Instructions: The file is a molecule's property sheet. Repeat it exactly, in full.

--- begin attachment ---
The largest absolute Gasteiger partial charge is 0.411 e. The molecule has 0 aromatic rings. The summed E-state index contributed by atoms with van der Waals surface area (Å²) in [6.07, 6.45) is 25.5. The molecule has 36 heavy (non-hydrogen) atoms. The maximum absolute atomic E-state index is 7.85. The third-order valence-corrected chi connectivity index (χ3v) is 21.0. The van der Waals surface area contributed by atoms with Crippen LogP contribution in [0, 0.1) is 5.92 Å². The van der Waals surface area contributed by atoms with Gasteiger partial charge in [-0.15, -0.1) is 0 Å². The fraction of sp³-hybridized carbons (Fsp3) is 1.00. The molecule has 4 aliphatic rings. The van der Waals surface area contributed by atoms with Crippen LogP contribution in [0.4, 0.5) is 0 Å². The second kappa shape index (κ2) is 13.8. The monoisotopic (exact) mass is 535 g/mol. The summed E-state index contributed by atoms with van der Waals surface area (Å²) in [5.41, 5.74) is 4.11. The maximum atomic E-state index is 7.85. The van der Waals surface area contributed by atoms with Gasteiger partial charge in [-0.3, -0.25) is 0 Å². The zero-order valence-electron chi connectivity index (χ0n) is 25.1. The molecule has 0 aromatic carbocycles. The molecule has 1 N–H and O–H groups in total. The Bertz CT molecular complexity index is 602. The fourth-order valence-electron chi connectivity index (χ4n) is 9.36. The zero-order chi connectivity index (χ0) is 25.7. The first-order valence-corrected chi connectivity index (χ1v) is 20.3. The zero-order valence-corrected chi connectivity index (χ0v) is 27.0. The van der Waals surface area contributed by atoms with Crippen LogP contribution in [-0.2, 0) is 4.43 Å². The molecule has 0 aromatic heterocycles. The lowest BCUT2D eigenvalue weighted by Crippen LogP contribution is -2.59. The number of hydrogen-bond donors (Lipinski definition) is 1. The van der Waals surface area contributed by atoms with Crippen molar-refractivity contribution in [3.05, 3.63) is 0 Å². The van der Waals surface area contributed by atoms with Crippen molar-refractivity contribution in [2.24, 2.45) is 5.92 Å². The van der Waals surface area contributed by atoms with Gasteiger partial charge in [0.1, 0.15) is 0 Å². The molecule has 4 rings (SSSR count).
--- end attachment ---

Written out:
The largest absolute Gasteiger partial charge is 0.411 e. The molecule has 0 aromatic rings. The summed E-state index contributed by atoms with van der Waals surface area (Å²) in [6.07, 6.45) is 25.5. The molecule has 36 heavy (non-hydrogen) atoms. The maximum absolute atomic E-state index is 7.85. The third-order valence-corrected chi connectivity index (χ3v) is 21.0. The van der Waals surface area contributed by atoms with Crippen LogP contribution in [0, 0.1) is 5.92 Å². The van der Waals surface area contributed by atoms with Gasteiger partial charge in [-0.15, -0.1) is 0 Å². The fraction of sp³-hybridized carbons (Fsp3) is 1.00. The molecule has 4 aliphatic rings. The van der Waals surface area contributed by atoms with Crippen LogP contribution in [0.4, 0.5) is 0 Å². The second kappa shape index (κ2) is 13.8. The monoisotopic (exact) mass is 535 g/mol. The summed E-state index contributed by atoms with van der Waals surface area (Å²) in [5.41, 5.74) is 4.11. The maximum atomic E-state index is 7.85. The van der Waals surface area contributed by atoms with Gasteiger partial charge in [-0.3, -0.25) is 0 Å². The zero-order valence-electron chi connectivity index (χ0n) is 25.1. The molecule has 0 aromatic carbocycles. The molecule has 1 N–H and O–H groups in total. The Bertz CT molecular complexity index is 602. The fourth-order valence-electron chi connectivity index (χ4n) is 9.36. The zero-order chi connectivity index (χ0) is 25.7. The first-order valence-corrected chi connectivity index (χ1v) is 20.3. The zero-order valence-corrected chi connectivity index (χ0v) is 27.0. The van der Waals surface area contributed by atoms with Crippen LogP contribution in [-0.2, 0) is 4.43 Å². The molecule has 0 aromatic heterocycles. The lowest BCUT2D eigenvalue weighted by Crippen LogP contribution is -2.59. The number of hydrogen-bond donors (Lipinski definition) is 1. The van der Waals surface area contributed by atoms with Crippen molar-refractivity contribution in [3.05, 3.63) is 0 Å². The van der Waals surface area contributed by atoms with Crippen molar-refractivity contribution in [2.24, 2.45) is 5.92 Å². The van der Waals surface area contributed by atoms with Gasteiger partial charge in [0.1, 0.15) is 0 Å². The molecule has 4 rings (SSSR count).